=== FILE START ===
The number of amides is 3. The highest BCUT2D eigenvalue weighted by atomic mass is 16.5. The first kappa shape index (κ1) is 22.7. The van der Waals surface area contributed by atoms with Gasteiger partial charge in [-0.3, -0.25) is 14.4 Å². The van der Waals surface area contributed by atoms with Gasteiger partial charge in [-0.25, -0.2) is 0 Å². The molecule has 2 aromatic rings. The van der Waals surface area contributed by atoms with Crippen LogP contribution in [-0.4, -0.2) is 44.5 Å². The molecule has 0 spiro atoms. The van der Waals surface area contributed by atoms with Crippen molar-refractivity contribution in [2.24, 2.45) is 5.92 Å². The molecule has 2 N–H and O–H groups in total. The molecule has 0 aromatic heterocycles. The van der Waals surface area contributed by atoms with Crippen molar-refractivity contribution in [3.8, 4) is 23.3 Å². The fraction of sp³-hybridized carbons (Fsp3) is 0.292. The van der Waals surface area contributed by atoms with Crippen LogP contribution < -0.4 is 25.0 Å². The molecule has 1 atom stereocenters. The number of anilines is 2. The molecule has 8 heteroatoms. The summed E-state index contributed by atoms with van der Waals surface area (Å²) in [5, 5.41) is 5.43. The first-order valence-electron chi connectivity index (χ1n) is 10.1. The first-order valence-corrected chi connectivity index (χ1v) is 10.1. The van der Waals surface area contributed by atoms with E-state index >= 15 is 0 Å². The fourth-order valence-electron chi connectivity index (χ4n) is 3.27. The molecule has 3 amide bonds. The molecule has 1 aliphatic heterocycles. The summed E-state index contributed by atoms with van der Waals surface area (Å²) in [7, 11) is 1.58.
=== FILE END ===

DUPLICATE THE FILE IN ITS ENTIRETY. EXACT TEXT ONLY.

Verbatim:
The number of amides is 3. The highest BCUT2D eigenvalue weighted by atomic mass is 16.5. The first kappa shape index (κ1) is 22.7. The van der Waals surface area contributed by atoms with Gasteiger partial charge in [-0.3, -0.25) is 14.4 Å². The van der Waals surface area contributed by atoms with Gasteiger partial charge in [-0.25, -0.2) is 0 Å². The molecule has 2 aromatic rings. The van der Waals surface area contributed by atoms with Crippen LogP contribution in [-0.4, -0.2) is 44.5 Å². The molecule has 0 spiro atoms. The van der Waals surface area contributed by atoms with Crippen molar-refractivity contribution in [2.24, 2.45) is 5.92 Å². The molecule has 2 N–H and O–H groups in total. The molecule has 0 aromatic heterocycles. The van der Waals surface area contributed by atoms with Crippen molar-refractivity contribution in [3.8, 4) is 23.3 Å². The fraction of sp³-hybridized carbons (Fsp3) is 0.292. The van der Waals surface area contributed by atoms with Crippen LogP contribution < -0.4 is 25.0 Å². The molecule has 1 atom stereocenters. The number of anilines is 2. The molecule has 8 heteroatoms. The summed E-state index contributed by atoms with van der Waals surface area (Å²) in [5, 5.41) is 5.43. The first-order valence-electron chi connectivity index (χ1n) is 10.1. The first-order valence-corrected chi connectivity index (χ1v) is 10.1. The van der Waals surface area contributed by atoms with E-state index >= 15 is 0 Å². The fourth-order valence-electron chi connectivity index (χ4n) is 3.27. The molecule has 3 amide bonds. The molecule has 1 aliphatic heterocycles. The summed E-state index contributed by atoms with van der Waals surface area (Å²) in [7, 11) is 1.58.